MH: How do you know the family that was just interviewed?
Zulma states how today we are doing these interviews in Salvador Braga Elementary School. Milagros, who is Angelita’s daughter and Angelita, who is Osebia’s good friend also, works at this school. Milagros was very happy to see me since she is the Director of this school district in Cayey; after having many other positions in my professional career. My mom, Osebia, began working with Angelita, who is Milagros’ mother. Angelita was a very good kitchen manager and she loves my mother very much. Milagros needed a job, which was emotional, and so we gave her a job. At the time Angelita, Osebia, and Milagros were working and she came to be all three of their supervisor. It was a beautiful relationship because there was a great deal of respect. Angelita was Osebia’s supervisor and she was Angelita’s supervisor as well as Milagros. With time her mom went to another school, Angelita retires, and Milagros stays in another school. Being here today, it gives her great joy to be able to find Milagros here since she is working so good because of what she learned from two teachers, Angelita and Osebia, both of their mothers. Both of them always give advice to Milagros; she continues to work very well and loves her job and the children. We saw that here today because she works with incredible love. We all love this program.
MH: What changes have you seen in the child nutrition program from when you started to how they are now?
Osebia says there have been grand and extravagant changes like the foods, what they serve the foods in, the type of preparation techniques needed to make the food (for example with green beans so that they taste like green beans), the way they prepare and serve the salads, how they cut the items that go into the salads, etc… For example, me as a manager of a group, we would have to learn to intervene if one of the employees does not want to do things the way you want them to do them or how they should look. Because if you present a plate that does not look good to the kids they wouldn’t like it and she did not like the employees serving things on the trays that looked like it was all just thrown on there. You can ask all of the employees that ever worked with me they all respected me. The employees would say that is the way she wants it land and the kids would come around and eat. Everything was hot. She liked everything to be hot and the time to serve was the time to serve. Zulma mentioned that at the last school her mother worked at the participation for both breakfast and lunch increased. This was a junior high school and for the most part the students do not usually eat the food in the cafeteria. The school is in an area where there are plenty of fast food restaurants close to the school. The students were able to go outside of the school and eat. Yet she was able to reach out to these kids with love and get them to start eating in the cafeteria. Important to note that this school usually did not pass 200 students, she was able to increase about (*audio broke up – I think she said 30 students). She would wait for the kids to play and then she had their lunch waiting for them. Even if the bell would ring, she would tell the kids to come and eat a little something. Osebia would say “look this is hot, it is in the oven” to the kids. She would tell them to come over. She would ask what were you doing out there in the town at this time. She would give them a hard time but still she would give them their lunch. So the kids had confidence and trusted her since she took care of them. She used to tell the other Director of the school district, something that she used to argue with her daughter about as well, if there is a school that let’s say for example has 200 students, plus teachers, and personnel and we prepare food for that many people and they don’t come. This would really upset her because she has responsibility to feed everyone. But they also have a responsibility to us to make sure that they come and not just leave the trays. She has always argued this with the schools because people need to be responsible. They were already old enough to take responsibility. Zulma mentions that her mother is very strict; she used to taste the food beforehand. She would try the rice to make sure it tasted right, let’s try the green bean to make sure it tasted right, and then she would say that things needed to be added to the food. She was teaching the staff how to do things right. One day we had a new employee and the staff had put everything out on the counter already, so Osebia went to taste the food and when she put the spoon in to taste the green beans the tray was full of water. So she asked her employees who is planning on washing here today because these green beans need to go back to the oven. There were all laughing at her but that needed to be fixed.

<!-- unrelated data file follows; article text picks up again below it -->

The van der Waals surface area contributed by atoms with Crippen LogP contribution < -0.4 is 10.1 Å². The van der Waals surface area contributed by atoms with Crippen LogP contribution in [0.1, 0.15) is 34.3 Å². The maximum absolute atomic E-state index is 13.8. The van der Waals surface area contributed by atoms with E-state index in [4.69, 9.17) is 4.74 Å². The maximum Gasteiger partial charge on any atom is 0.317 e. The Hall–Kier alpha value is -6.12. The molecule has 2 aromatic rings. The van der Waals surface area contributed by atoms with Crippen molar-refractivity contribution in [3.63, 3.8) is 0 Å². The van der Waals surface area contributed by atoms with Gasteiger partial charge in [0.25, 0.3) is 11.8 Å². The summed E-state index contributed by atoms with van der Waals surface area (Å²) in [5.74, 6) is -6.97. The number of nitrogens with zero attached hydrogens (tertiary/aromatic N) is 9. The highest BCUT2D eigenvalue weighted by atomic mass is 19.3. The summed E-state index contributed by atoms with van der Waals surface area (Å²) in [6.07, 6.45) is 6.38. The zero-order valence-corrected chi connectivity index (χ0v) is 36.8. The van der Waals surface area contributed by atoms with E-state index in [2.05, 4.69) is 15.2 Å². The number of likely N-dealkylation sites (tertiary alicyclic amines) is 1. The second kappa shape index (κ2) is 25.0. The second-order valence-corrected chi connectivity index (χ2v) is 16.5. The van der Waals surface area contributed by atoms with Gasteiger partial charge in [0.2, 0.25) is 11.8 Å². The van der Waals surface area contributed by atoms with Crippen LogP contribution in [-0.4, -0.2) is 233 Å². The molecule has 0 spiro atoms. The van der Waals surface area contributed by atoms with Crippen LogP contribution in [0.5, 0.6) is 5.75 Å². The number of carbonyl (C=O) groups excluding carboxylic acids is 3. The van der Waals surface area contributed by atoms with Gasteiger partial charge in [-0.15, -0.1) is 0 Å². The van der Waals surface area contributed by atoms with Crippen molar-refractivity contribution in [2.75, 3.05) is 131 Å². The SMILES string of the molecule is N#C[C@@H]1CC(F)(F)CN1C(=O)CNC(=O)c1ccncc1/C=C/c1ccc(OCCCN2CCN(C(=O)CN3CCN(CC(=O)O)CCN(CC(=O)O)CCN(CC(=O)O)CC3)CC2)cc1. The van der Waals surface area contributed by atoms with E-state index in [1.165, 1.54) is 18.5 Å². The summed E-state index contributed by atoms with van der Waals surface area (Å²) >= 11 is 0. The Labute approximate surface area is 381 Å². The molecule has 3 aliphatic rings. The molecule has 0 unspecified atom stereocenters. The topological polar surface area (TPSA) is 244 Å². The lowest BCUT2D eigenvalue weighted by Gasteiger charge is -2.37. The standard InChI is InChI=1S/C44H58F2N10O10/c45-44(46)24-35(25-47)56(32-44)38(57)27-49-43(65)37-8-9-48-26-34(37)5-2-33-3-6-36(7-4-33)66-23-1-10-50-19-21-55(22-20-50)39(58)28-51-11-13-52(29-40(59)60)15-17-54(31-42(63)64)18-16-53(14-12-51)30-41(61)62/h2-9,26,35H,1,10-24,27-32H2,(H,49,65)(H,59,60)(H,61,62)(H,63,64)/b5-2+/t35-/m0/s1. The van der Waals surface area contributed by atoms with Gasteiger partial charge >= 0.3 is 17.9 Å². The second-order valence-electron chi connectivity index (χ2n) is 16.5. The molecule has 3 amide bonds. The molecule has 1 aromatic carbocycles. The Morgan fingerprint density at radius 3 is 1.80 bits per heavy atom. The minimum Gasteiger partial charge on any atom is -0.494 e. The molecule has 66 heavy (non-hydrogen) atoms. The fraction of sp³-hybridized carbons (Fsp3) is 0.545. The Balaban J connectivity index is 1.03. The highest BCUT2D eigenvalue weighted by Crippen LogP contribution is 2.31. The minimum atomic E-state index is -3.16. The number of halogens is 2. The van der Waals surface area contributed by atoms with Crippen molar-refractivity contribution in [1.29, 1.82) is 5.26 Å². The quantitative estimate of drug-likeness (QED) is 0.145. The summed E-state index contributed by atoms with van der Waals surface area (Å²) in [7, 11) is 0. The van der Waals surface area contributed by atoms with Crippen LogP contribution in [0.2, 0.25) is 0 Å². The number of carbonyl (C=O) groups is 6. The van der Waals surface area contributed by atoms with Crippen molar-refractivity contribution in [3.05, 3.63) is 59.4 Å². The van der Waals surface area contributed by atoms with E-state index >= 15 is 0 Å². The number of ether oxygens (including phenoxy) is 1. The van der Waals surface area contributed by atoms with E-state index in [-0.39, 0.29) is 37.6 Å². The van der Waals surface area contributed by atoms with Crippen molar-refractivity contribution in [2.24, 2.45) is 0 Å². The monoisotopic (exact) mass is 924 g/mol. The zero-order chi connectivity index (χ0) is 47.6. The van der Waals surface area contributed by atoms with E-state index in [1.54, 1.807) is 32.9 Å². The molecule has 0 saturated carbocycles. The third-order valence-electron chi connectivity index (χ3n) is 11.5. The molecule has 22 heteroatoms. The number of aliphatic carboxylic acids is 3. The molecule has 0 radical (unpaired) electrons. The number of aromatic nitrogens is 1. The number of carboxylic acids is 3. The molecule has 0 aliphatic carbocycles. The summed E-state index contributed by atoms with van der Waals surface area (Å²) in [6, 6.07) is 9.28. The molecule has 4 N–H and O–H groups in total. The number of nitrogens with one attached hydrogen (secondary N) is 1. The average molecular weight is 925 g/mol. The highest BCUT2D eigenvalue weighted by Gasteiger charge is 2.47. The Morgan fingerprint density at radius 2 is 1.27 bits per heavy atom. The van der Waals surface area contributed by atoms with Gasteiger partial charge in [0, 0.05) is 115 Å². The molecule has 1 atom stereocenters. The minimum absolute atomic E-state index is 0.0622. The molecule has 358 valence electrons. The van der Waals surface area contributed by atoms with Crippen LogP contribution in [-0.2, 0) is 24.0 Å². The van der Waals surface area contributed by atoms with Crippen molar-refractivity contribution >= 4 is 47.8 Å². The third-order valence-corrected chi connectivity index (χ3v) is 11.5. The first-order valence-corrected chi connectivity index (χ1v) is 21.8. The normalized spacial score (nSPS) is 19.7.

MH: Can you tell us a little about your profession?
Zulma is the State Agency Director. She went to the University of Puerto Rico where she studied Home Economics and Nutrition. She started her career as a high school teacher in Biology and Physics. Later, she had an opportunity in what she studied, Home Economics & Nutrition, for the child nutrition program as a local supervisor. She has been working 37 years in child nutrition programs and she is getting ready to retire.
MH: What significant differences have you seen working in child nutrition programs the last 37 years?
Zulma has observed that the program has greatly improved.
[The interview ends abruptly as everyone was instructed to evacuate the building because of Hurricane Omar.]